“An example that we often talk about is corporate class investing, which is a set of mutual funds contained within a single corporate entity.” These corporate class funds, offered by virtually all the major fund providers, give investors the flexibility to rebalance their portfolios without triggering immediate capital gains. “They can shift investments … on a tax-deferred basis, and that can take advantage of the compounding effect of money and leave them better off in the long run,” Mr. Bowen says.
“The other thing that corporate class structures can give is the potential for reduced taxable distribution, so most of the benefits of corporate class tend to defer taxes into the future and reduce a person’s overall tax bill.”
But, he stresses, the appropriate tax planning strategy very much depends on the taxpayer’s age and stage.
“People really do need to think of this as a lifetime of tax-smart investing. Each individual’s circumstances are different, and that’s why working with a financial advisor can be very beneficial, to look at the different phases from a tax perspective of one’s investing life,” Mr. Bowen says.
“By doing what we call tax-bracket management, people can maximize their after-tax returns over the course of their life.
“So, for example, someone who has retired early and is not yet receiving Old Age Security or not yet getting RRIF payments out of a registered retirement income fund [RRIF] might want to trigger some taxable income because they are in a very low tax bracket for that period of time.
“They will pay some tax on those amounts that they take out of the registered account, but what that can mean is that they pay tax at a relatively low rate when they do this, knowing that at some point in the future they start to receive OAS payments and get payments out of a RRIF and they will be subject to a higher tax rate, especially if they are subject to an Old Age Security clawback, that can have a surprisingly large impact on one’s effective top marginal rate,” Mr. Bowen says. “People really do need to plan for that.”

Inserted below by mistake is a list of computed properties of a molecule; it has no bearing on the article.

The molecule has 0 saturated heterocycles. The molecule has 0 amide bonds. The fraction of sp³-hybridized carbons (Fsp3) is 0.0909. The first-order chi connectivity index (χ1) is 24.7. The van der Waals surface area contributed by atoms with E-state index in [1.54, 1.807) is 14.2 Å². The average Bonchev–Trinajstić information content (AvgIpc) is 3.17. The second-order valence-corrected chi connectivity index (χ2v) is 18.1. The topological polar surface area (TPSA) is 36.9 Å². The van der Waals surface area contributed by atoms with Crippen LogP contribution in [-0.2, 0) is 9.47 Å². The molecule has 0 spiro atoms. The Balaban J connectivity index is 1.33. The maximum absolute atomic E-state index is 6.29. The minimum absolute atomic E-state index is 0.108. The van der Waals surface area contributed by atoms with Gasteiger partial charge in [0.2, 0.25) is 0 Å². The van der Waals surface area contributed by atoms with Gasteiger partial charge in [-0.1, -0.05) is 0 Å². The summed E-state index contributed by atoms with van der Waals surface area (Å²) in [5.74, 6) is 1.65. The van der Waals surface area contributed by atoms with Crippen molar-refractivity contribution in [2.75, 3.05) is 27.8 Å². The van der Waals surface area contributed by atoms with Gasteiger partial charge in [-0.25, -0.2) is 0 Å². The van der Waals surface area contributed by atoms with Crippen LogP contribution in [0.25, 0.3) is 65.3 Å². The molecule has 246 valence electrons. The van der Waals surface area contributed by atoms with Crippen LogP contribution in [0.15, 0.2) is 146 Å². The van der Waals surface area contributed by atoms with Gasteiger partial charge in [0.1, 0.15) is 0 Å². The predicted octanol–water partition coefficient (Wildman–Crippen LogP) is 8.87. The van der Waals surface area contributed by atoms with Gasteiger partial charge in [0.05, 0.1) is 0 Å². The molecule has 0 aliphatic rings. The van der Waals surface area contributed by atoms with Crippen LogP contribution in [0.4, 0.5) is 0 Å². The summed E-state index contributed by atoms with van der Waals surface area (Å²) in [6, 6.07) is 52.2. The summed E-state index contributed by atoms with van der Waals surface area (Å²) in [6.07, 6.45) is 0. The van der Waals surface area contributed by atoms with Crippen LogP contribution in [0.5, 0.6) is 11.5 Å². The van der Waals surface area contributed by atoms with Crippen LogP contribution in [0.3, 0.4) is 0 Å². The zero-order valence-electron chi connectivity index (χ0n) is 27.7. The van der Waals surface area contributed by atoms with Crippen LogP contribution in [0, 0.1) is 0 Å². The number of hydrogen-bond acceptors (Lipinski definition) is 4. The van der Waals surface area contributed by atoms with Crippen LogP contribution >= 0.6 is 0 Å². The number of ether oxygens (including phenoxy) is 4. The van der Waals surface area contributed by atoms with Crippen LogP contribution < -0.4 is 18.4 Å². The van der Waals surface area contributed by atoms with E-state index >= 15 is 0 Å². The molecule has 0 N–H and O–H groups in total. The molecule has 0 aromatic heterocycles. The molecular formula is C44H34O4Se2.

At the younger end of the spectrum, taxpayers with children – accustomed to the child-care expense deduction – might not factor in the reduction in their child-care expenses when the child starts school, Mr. Patterson says. “All of a sudden, a sizeable deduction you have claimed has decreased or is gone completely. Your refund is no longer as big as it used to be, or there may be no refund at all.
“It’s things like that people miss or just take for granted because they think one year is much the same as the next … but circumstances change.”
On the other hand, Mr. Bowen says, “if you are getting a large refund, you have essentially made a large interest-free loan to the government, so you should be asking why you are getting such a large refund and is that appropriate, so is there a way to reduce withholdings at source, for instance, so that next year you are not getting a large refund … and can take advantage of the additional cash flow you might get each month.”
The key, Mr. Patterson says, “is not to think of income tax as a one-off at the end of the year and then you are done with it, but it is a continuous process … there is always a tax issue to everything we do.”